Choice of the appropriate denominator is one of the most important tasks of an epidemiologist. The most commonly used denominators are

- total number: the total number of persons under study at a given time
- non diseased: the number of persons who do not have the disease of interest at a given time
- person time: the number of persons at risk multiplied by the time for which each remains at risk.

These denominators are essential for measuring disease frequency. Before describing these measures, however, it is useful to recall some basic definitions. A ratio is the quotient of any two numbers. For example, the female to male ratio is greater than one in most communities. Ratios used in epidemiology range from 0 to + -. A proportion is a special type of ratio in which the denominator contains the numerator. For instance, 0.53 % of people living in the area of the Wichita Falls tornado have been injured. A proportion must range from 0 to 1, or 0 % to 100 %. Odds are the number of events divided by the number of non-events. Odds, although common in betting, are harder to interpret than proportions. They vary from 0 to + _, often being expressed as 1:2 (that is, 1 case per 2 non-cases). In the example of the Wichita Falls tornado the odds of serious to fatal injuries is 52:35 or about 15:10, that is 15 seriously injured people on 10 fatally injured people. Different types of epidemiological studies allow calculation of different measures of disease frequency.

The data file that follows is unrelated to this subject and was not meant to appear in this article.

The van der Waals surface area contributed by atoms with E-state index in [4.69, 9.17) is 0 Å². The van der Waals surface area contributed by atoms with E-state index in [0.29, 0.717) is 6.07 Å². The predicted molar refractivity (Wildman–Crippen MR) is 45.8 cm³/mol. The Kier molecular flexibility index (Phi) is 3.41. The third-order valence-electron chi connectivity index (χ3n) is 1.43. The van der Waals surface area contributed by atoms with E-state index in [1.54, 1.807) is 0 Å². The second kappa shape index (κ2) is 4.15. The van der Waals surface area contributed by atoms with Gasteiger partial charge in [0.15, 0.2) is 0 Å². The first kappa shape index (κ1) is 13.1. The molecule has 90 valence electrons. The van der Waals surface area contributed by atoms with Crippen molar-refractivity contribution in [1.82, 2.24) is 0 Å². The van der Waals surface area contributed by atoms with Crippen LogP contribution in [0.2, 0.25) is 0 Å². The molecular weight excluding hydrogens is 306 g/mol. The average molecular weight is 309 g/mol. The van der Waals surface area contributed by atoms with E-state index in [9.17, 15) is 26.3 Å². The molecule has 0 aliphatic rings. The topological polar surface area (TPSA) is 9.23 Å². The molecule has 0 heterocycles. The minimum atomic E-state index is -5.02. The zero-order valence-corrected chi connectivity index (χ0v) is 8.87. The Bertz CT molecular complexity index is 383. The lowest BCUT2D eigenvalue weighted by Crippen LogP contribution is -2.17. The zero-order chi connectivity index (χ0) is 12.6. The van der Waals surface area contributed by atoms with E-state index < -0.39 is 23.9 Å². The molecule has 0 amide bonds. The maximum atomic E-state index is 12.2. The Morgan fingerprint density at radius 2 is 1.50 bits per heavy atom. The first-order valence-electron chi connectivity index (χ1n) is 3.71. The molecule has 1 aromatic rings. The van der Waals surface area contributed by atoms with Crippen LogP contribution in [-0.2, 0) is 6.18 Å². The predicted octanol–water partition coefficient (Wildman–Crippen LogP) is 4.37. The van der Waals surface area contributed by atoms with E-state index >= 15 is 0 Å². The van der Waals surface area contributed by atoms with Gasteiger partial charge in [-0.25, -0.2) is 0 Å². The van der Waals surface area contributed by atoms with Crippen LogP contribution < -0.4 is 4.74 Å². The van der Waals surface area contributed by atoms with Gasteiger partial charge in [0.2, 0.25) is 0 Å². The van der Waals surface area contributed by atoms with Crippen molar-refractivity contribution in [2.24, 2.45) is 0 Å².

The figure represents the group under study. At time t0, a0 individuals already have the disease of interest and c0 do not. Of c0, b1 will acquire the disease by t1, while c1 remain healthy. At the end of the study (t2), c2 will still be unaffected.